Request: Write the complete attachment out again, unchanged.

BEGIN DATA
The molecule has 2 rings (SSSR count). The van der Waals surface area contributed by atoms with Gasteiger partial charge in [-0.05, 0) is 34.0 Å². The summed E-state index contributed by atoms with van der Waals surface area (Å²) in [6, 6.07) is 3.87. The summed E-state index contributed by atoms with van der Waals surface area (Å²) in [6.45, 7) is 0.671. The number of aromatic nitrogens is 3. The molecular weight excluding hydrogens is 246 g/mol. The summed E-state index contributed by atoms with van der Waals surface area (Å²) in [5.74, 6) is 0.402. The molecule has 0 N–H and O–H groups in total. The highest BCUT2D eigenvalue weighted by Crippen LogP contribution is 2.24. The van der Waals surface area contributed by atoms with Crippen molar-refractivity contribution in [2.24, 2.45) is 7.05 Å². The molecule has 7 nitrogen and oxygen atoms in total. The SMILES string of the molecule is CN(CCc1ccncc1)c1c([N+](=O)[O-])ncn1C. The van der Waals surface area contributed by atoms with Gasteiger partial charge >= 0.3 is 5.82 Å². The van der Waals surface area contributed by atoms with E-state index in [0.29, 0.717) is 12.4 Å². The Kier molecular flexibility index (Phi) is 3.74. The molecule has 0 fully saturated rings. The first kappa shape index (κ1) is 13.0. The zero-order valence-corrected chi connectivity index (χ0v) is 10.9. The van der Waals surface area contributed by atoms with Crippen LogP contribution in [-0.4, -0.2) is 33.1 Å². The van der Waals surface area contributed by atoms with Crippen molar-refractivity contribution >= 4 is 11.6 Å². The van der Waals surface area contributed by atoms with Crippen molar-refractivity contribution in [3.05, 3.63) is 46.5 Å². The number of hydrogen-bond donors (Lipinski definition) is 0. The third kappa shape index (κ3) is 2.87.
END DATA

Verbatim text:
The molecule has 2 rings (SSSR count). The van der Waals surface area contributed by atoms with Gasteiger partial charge in [-0.05, 0) is 34.0 Å². The summed E-state index contributed by atoms with van der Waals surface area (Å²) in [6, 6.07) is 3.87. The summed E-state index contributed by atoms with van der Waals surface area (Å²) in [6.45, 7) is 0.671. The number of aromatic nitrogens is 3. The molecular weight excluding hydrogens is 246 g/mol. The summed E-state index contributed by atoms with van der Waals surface area (Å²) in [5.74, 6) is 0.402. The molecule has 0 N–H and O–H groups in total. The highest BCUT2D eigenvalue weighted by Crippen LogP contribution is 2.24. The van der Waals surface area contributed by atoms with Crippen molar-refractivity contribution in [2.24, 2.45) is 7.05 Å². The molecule has 7 nitrogen and oxygen atoms in total. The SMILES string of the molecule is CN(CCc1ccncc1)c1c([N+](=O)[O-])ncn1C. The van der Waals surface area contributed by atoms with Gasteiger partial charge >= 0.3 is 5.82 Å². The van der Waals surface area contributed by atoms with E-state index in [0.29, 0.717) is 12.4 Å². The Kier molecular flexibility index (Phi) is 3.74. The molecule has 0 fully saturated rings. The first kappa shape index (κ1) is 13.0. The zero-order valence-corrected chi connectivity index (χ0v) is 10.9. The van der Waals surface area contributed by atoms with Crippen LogP contribution in [-0.4, -0.2) is 33.1 Å². The van der Waals surface area contributed by atoms with Crippen molar-refractivity contribution >= 4 is 11.6 Å². The van der Waals surface area contributed by atoms with Crippen molar-refractivity contribution in [3.05, 3.63) is 46.5 Å². The number of hydrogen-bond donors (Lipinski definition) is 0. The third kappa shape index (κ3) is 2.87.